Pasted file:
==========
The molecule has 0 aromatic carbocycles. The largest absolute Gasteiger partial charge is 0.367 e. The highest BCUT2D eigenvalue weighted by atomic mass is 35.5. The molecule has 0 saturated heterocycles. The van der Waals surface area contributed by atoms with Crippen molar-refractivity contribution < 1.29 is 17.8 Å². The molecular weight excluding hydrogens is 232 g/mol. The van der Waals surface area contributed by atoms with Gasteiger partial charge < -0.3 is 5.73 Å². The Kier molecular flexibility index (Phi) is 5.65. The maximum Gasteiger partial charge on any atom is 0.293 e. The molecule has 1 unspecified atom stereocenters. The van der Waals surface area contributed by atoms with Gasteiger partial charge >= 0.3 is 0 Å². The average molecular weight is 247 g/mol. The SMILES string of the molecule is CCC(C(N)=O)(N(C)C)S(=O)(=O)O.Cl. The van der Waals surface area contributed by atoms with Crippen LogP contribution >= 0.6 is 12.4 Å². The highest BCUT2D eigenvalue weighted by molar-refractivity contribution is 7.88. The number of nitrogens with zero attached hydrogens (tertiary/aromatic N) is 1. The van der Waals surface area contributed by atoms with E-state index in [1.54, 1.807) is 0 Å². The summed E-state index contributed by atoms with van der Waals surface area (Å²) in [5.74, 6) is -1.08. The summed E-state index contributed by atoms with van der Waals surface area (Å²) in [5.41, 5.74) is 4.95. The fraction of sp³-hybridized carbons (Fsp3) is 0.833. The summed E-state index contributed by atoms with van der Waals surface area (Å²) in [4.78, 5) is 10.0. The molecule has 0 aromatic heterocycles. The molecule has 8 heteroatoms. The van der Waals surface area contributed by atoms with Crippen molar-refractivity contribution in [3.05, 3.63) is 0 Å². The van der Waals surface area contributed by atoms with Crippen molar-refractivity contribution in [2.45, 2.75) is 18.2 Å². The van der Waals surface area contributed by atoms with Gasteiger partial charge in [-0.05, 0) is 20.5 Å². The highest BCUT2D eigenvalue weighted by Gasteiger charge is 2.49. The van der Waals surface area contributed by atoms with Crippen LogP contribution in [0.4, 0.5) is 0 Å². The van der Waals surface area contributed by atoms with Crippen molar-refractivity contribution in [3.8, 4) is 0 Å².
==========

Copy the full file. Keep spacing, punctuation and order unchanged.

The molecule has 0 aromatic carbocycles. The largest absolute Gasteiger partial charge is 0.367 e. The highest BCUT2D eigenvalue weighted by atomic mass is 35.5. The molecule has 0 saturated heterocycles. The van der Waals surface area contributed by atoms with Crippen molar-refractivity contribution < 1.29 is 17.8 Å². The molecular weight excluding hydrogens is 232 g/mol. The van der Waals surface area contributed by atoms with Gasteiger partial charge < -0.3 is 5.73 Å². The Kier molecular flexibility index (Phi) is 5.65. The maximum Gasteiger partial charge on any atom is 0.293 e. The molecule has 1 unspecified atom stereocenters. The van der Waals surface area contributed by atoms with Gasteiger partial charge >= 0.3 is 0 Å². The average molecular weight is 247 g/mol. The SMILES string of the molecule is CCC(C(N)=O)(N(C)C)S(=O)(=O)O.Cl. The van der Waals surface area contributed by atoms with Crippen LogP contribution >= 0.6 is 12.4 Å². The highest BCUT2D eigenvalue weighted by molar-refractivity contribution is 7.88. The number of nitrogens with zero attached hydrogens (tertiary/aromatic N) is 1. The van der Waals surface area contributed by atoms with E-state index in [1.54, 1.807) is 0 Å². The summed E-state index contributed by atoms with van der Waals surface area (Å²) in [5.74, 6) is -1.08. The summed E-state index contributed by atoms with van der Waals surface area (Å²) in [5.41, 5.74) is 4.95. The fraction of sp³-hybridized carbons (Fsp3) is 0.833. The summed E-state index contributed by atoms with van der Waals surface area (Å²) in [4.78, 5) is 10.0. The molecule has 0 aromatic heterocycles. The molecule has 8 heteroatoms. The van der Waals surface area contributed by atoms with Crippen molar-refractivity contribution in [3.05, 3.63) is 0 Å². The van der Waals surface area contributed by atoms with Crippen molar-refractivity contribution in [2.45, 2.75) is 18.2 Å². The van der Waals surface area contributed by atoms with Gasteiger partial charge in [-0.05, 0) is 20.5 Å². The highest BCUT2D eigenvalue weighted by Gasteiger charge is 2.49. The van der Waals surface area contributed by atoms with Crippen LogP contribution in [0.4, 0.5) is 0 Å². The van der Waals surface area contributed by atoms with Crippen molar-refractivity contribution in [3.8, 4) is 0 Å².